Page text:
Being a proud first-generation Sun Devil herself, Symonds said it’s special to see students start their journeys at ASU.

“It is a wonderful feeling for our staff to celebrate with students and families,” she said. “I know how meaningful this accomplishment is and have experienced firsthand the transformative power of higher education. We couldn’t be more excited to welcome our students and families to the Sun Devil family.”

Written by Hannah Moulton Belec

Passing on the spark: New physics professor aims to inspire

September 26, 2018

Antia Sanchez Botana grew up in the northwest of Spain and was drawn to physics at an early age. The subject appealed to her natural curiosity.

“The need of trying to explain why do things happen, that curiosity is what drove me to science,” she said. She also credits her high school physics teacher, who became her role model and steered her career as a physicist. Antia Botana “Most of the people were working in high energy, but I was always drawn to condensed-matter physics,” Antia Sanchez Botana said. “I always wanted to understand why the components that went into my phone were chosen, why they worked that way.” Download Full Image

That career now has led her to join Arizona State University as an assistant professor in the Department of Physics. 

Botana attended the University of Santiago de Compostela in Spain as an undergraduate; there she began to refine her research interests. While completing her master's and doctoral degrees, she had the opportunity to study abroad, spending four months in Vienna, Austria, and three months in Washington, D.C., in the naval research lab. She then went on to accept a postdoctoral fellowship at the University of California, Davis and afterward at Argonne National Lab in Chicago.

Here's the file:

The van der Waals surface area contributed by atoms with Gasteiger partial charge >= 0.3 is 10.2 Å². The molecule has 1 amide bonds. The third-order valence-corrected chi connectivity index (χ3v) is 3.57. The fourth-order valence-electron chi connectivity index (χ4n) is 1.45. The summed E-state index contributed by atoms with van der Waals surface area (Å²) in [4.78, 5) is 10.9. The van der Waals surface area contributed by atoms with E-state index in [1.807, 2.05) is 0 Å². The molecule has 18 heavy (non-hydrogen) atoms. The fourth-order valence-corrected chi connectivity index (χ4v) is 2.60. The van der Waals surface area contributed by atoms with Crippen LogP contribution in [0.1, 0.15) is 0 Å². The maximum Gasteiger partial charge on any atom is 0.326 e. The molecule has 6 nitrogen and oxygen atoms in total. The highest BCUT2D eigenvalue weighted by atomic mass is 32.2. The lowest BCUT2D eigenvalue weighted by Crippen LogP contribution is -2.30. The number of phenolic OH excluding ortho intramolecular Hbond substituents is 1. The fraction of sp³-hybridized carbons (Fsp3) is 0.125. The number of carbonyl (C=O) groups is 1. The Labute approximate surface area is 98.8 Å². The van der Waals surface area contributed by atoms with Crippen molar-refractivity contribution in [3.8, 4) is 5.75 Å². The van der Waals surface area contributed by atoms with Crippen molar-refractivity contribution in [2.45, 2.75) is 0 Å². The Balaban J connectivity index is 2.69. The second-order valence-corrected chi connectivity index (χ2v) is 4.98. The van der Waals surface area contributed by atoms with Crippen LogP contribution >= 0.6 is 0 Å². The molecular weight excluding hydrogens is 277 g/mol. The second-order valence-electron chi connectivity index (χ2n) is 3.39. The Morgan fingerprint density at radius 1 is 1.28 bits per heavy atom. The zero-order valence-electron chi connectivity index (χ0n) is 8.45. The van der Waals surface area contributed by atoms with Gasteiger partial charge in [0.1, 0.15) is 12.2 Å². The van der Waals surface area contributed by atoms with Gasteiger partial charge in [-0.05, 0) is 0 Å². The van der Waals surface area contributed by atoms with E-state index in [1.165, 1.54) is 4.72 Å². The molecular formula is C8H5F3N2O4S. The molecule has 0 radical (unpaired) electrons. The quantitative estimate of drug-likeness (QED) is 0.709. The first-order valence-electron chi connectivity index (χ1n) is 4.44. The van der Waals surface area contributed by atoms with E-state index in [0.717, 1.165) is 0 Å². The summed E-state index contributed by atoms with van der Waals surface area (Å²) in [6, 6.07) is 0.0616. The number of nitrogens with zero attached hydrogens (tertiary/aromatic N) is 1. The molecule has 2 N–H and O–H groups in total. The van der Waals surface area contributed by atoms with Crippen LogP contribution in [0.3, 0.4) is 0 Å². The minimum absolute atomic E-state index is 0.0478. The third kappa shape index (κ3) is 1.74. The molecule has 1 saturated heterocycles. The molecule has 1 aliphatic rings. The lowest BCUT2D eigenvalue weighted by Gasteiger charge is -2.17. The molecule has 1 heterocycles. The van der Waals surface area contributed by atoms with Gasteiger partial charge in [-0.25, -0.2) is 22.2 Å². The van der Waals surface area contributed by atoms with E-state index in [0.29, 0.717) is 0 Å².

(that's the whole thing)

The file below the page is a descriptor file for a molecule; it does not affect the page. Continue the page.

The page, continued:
Her research employs density functional theory to direct the computational design of materials with novel functionalities. She works on topics ranging from superconductivity to frustrated magnetism, thermoelectricity and confinement effects in nanostructures.

“Most of the people were working in high energy, but I was always drawn to condensed-matter physics,” she said. “I always wanted to understand why the components that went into my phone were chosen, why they worked that way.”

She is excited to join ASU’s faculty and energized by the university's commitment to excellence and diversity. She is eager to engage with students and build her research group, hoping to serve as that spark of inspiration for her students — “getting to motivate their curiosity for research the same way it happened for me,” she said.

When it comes to teaching a new generation, particularly those who don’t already have an interest, the reputation of physics can sometimes be its greatest challenge. Students tend to come with a preconception that the subject will be overly difficult and the worst experience of their education, but Botana insists it does not have to be that way.

“That’s why I think it’s important on our end to show students that physics is beautiful — the preconceptions of physics being a horrible subject, it’s not that horrible, it really is not,” she said.

She is also excited at the prospect of founding her own research group. “I intend to bring together materials physics and mineralogy,” she said. “Materials, going back to nature – because no one has more experience making materials than nature itself.”

When she isn’t studying nature’s material modeling, Botana has a wide variety of hobbies. She is fond of photography and architecture and likes to combine those interests as she travels. She also enjoys running and practices Pilates. 

Dominique Perkins

Events and Communications Coordinator, Department of Physics